Sir Michael has formed a partnership with Legal and General to show how business can improve health and reduce inequalities with a three-fold strategy: good pay and conditions for employees, healthy products and services, and wider impact on the community and environment. One aim is to convince FTSE 100 companies to build on the UN-supported Principles for Responsible Investment (PRI) and include tackling health inequalities i.e., ESG should become ESHG (Environmental, Social, Health and corporate Governance). COVID-19 showed that a healthy workforce is a productive workforce, which requires investing in people, both while they’re at work, and in the locality in which they live. To that end UCL Institute of Health Equity is launching a UK-wide Heath Equity Network next month (24th January, 2023) to build momentum for action across the country.


Sir Michael has 20 honorary doctorates from universities and colleges across the world. He has numerous awards for his work in public health from leading organisations, including the Prince Mahidol Award, the Balzan Prize, the British Medical Journal’s ‘Outstanding Contribution to Health’ and he was designated a Global Health Leader by the WHO Director-General. He served as President of the British Medical Association 2010-11 and of the World Medical Association 2015-16. He has chaired several reviews for the World Health Organization, including across the Americas, Europe and the Eastern Mediterranean, as well as the global review in 2008.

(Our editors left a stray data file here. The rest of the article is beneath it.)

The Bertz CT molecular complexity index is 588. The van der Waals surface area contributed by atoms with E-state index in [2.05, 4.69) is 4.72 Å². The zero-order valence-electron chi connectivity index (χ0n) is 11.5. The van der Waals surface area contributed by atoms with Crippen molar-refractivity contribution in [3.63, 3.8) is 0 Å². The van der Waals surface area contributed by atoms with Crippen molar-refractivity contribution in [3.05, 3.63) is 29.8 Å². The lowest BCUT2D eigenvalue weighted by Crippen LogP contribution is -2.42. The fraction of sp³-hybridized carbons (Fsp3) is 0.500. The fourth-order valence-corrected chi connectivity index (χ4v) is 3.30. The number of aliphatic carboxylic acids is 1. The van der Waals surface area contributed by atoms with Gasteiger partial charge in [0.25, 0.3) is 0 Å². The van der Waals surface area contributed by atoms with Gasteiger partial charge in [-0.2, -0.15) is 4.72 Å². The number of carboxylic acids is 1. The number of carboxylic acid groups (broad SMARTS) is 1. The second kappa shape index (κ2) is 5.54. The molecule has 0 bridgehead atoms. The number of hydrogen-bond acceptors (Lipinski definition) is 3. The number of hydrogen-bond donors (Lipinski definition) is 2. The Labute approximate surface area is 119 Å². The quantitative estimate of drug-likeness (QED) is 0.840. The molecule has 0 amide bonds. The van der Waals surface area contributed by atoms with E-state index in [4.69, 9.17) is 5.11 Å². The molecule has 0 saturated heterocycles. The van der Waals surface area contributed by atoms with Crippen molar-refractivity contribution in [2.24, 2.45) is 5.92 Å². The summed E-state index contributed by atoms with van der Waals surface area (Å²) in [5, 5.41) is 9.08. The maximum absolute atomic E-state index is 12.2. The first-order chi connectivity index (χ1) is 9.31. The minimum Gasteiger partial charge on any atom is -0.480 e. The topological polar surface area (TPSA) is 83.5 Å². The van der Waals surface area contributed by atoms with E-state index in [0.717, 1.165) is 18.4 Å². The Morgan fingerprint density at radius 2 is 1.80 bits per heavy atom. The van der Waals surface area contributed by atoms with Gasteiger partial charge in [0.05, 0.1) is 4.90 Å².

Professor Sir Michael Marmot, CH, MBBS, MPH, PhD, FRCP, FFPHM, FMedSci, FBA, Director, UCL Institute of Health Equity, can be followed on Twitter. He is the author of  The Health Gap: the challenge of an unequal world (Bloomsbury: 2015) and Status Syndrome: how your place on the social gradient directly affects your health (Bloomsbury: 2004).



For more information or to speak to the researchers involved, please contact:


Main contact - Head of Communications, UCL Institute of Health Equity, Felicity Porritt, m: 07739 419219, e: f.porritt@ucl.ac.uk


Evie Calder, UCL Media Relations. T: +44 (0)7858 152 143 / +44 20 7679 8557 E: e.calder@ucl.ac.uk

Mark Greaves, UCL Media

 Relations T: +44 (0)7990 675947, E: m.greaves@ucl.ac.uk